In Her Shoes
- Curtis Hanson
- Reviewed by
- José Ruiloba a.k.a. Morris
- Review date
- Monday, December 05, 2005
Rose Feller (Toni Collette) is an uptight lawyer who doesn’t feel so good about her looks and is not normally associated with attracting hot guys. Her younger sister Maggie (Cameron Diaz) is the exact opposite, a gorgeous blonde who doesn’t have a career and lives a superficial life. When their stepmother throws Maggie out of her house, she is forced to temporarily move to Rose’s place, something that proves disastrous, especially when she sleeps with a man her sister is dating. Desperate to land somewhere, Maggie goes in search of her estranged grandmother Ella (Shirley MacLaine), who lives in a Florida compound for elderly people.
In Her Shoes is based on a novel by Jennifer Weiner and was adapted to the big screen by Susannah Grant. I have to say that during the first few minutes of the movie I thought we were in for a clichéd, predictable movie. I was still having a lot of fun, but I set my mind as to not expect any more than simple plot developments and character interaction. But I was wrong. The movie may seem predictable in a large scope, meaning that if you look at the beginning and at the end you sure knew what would happen, but it’s the meat inside that takes uncharacteristic roads, leading to an emotional trip that is certainly worth taking.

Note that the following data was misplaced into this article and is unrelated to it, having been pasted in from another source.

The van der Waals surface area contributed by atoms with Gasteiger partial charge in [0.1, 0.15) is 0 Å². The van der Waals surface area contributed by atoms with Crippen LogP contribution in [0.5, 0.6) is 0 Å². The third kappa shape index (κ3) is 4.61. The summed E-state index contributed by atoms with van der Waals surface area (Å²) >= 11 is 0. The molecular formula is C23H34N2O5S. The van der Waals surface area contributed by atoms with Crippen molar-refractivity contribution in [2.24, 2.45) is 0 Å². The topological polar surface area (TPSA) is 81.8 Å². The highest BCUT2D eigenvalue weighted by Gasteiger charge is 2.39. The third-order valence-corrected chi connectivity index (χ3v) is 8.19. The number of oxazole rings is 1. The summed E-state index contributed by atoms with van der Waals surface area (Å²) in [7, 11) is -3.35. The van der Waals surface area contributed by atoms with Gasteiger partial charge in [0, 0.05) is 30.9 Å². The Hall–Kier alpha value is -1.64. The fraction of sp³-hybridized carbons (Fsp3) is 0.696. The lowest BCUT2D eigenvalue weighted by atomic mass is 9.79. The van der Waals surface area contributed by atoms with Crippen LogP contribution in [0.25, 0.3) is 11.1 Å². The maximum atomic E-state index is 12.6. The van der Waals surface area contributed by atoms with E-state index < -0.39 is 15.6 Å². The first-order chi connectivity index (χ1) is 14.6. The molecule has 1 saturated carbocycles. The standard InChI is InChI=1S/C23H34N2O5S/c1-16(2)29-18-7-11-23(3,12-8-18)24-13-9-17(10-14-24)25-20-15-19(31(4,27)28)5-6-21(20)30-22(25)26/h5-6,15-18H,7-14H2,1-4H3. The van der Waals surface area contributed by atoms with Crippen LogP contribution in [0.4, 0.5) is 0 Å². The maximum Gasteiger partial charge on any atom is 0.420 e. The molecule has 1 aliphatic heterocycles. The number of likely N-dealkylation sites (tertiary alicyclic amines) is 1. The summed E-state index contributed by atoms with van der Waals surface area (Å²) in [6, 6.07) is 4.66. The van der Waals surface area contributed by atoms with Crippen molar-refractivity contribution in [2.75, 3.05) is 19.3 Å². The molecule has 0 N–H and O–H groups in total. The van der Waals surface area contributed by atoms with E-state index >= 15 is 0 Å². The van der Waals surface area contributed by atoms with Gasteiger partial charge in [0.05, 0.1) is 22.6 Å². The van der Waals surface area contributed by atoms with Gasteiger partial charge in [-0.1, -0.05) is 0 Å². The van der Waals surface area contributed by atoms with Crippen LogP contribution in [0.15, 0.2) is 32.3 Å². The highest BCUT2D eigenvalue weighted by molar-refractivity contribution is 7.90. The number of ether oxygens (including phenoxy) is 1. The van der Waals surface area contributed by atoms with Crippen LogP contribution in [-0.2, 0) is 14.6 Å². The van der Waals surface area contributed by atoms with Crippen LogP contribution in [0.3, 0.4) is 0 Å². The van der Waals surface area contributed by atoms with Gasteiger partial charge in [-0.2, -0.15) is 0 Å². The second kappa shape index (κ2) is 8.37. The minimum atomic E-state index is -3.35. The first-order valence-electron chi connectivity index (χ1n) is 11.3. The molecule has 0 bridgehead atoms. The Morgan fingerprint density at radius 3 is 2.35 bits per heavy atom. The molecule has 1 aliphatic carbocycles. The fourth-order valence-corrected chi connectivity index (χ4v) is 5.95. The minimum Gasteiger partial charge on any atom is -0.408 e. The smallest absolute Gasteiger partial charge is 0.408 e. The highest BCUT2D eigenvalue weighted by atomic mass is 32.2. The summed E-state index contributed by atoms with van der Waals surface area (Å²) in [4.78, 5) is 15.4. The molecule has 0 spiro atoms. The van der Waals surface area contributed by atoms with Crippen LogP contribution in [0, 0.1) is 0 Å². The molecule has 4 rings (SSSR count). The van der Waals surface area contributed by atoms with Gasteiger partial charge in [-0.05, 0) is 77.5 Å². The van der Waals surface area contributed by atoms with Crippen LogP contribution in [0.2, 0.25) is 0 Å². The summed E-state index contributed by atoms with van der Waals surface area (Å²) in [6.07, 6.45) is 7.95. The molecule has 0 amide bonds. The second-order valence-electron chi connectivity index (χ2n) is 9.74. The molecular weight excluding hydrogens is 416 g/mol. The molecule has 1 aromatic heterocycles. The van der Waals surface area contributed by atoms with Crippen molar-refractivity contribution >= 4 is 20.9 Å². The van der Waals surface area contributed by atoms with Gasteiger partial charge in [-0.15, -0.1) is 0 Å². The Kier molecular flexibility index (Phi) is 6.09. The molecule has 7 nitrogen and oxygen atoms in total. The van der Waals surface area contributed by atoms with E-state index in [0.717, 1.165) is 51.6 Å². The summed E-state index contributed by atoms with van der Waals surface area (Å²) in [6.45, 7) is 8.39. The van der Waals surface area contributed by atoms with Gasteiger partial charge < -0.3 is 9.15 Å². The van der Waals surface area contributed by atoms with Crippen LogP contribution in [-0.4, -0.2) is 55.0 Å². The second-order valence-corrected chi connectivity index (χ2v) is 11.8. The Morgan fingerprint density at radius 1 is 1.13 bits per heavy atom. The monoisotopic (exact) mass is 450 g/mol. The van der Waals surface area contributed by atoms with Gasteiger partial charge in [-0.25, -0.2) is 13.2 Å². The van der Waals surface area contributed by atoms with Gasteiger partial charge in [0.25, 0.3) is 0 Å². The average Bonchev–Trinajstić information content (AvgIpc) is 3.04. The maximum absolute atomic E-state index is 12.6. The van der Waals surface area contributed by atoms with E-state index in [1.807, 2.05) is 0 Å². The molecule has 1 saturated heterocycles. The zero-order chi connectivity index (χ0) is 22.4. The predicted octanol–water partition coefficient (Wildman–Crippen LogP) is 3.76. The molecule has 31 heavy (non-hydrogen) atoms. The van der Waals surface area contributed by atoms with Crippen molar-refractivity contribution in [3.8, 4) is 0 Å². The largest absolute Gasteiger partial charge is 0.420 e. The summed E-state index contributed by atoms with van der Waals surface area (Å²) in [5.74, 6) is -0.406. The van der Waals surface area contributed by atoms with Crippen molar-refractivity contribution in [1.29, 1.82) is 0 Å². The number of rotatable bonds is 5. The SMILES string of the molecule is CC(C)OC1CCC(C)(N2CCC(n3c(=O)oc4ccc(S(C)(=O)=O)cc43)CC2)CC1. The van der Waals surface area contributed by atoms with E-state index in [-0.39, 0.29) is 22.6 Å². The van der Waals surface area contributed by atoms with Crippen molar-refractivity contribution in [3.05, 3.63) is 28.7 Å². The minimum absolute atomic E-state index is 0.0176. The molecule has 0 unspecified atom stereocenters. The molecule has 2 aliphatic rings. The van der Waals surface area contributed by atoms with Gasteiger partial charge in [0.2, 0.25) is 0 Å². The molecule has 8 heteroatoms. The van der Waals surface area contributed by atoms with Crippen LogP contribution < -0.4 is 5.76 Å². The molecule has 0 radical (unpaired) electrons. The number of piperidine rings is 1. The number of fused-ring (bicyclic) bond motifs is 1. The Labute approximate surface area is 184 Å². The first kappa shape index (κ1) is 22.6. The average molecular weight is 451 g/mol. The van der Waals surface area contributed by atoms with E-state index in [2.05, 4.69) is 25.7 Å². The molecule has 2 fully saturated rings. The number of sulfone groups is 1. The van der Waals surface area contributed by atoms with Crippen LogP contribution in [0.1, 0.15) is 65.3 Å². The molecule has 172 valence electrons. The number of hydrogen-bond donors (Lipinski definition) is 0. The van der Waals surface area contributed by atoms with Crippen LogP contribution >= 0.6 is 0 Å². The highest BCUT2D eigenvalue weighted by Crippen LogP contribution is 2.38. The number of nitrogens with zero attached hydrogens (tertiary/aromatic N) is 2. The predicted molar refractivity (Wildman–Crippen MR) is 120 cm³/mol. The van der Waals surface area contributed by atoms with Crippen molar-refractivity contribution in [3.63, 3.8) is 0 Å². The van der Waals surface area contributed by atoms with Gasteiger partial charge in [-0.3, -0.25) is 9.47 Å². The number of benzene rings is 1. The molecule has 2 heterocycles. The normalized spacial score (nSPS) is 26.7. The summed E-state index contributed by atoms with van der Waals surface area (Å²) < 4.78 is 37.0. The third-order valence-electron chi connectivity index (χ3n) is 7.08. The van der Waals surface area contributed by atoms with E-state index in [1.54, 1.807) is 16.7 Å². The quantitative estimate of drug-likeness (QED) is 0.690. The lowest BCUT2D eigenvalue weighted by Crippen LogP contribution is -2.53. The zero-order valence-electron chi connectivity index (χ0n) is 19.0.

In Her Shoes is not just a movie about two different sisters who can’t live with each other yet can’t live without each other. That would be a fairly close-minded way of seeing it. It is also a movie about family, discovery, acceptance and forgiveness. It is not only that these girls fight with each other, but more so about what happens to them when they do, and the way it affects their lives and those of the people that surround them. Not one main character is the same when the movie is over, and it is in that sense of growth that the movie reaches its importance.
Having said that, I’d like to mention that the movie is also highly entertaining. By the end I was totally immersed and didn’t want to leave these characters. I was having a great time with them. There’s a fair share of drama, but there’s also humor and the movie’s got a huge heart. It is hard to resist falling prey to its many charms.
Despite Cameron Diaz getting more prominence in the movie’s marketing efforts (for obvious reasons), it is fair to say that the movie is as much about her as it is about Toni Collette. And they’re both up to the task. Collette is especially impressive, displaying all sorts of range and grounding her character that may have become a caricature. This last thing can also be said about Diaz, whom I’ve always defended as being an accomplished and talented performer. MacLaine plays the usual wise-cracking woman she’s been playing for years, but I felt she didn’t go as over-the-top as she could have, which is a good thing and something that should be appreciated. Whatever the case, it’s always a pleasure watching her on-screen. I also liked Mark Feuerstein’s performance as a man smitten by Rose. He’s completely likable without going for the “saint” approach. Good work there. And veteran actor Norman Lloyd has a small appearance as a blind Professor who teaches Maggie a thing or two in what are some of the movie’s most emotional scenes.
More than meets the eye...
“Did you really just say ‘Fat Pig’? You are my sister and the best you can do is ‘Fat Pig’?”
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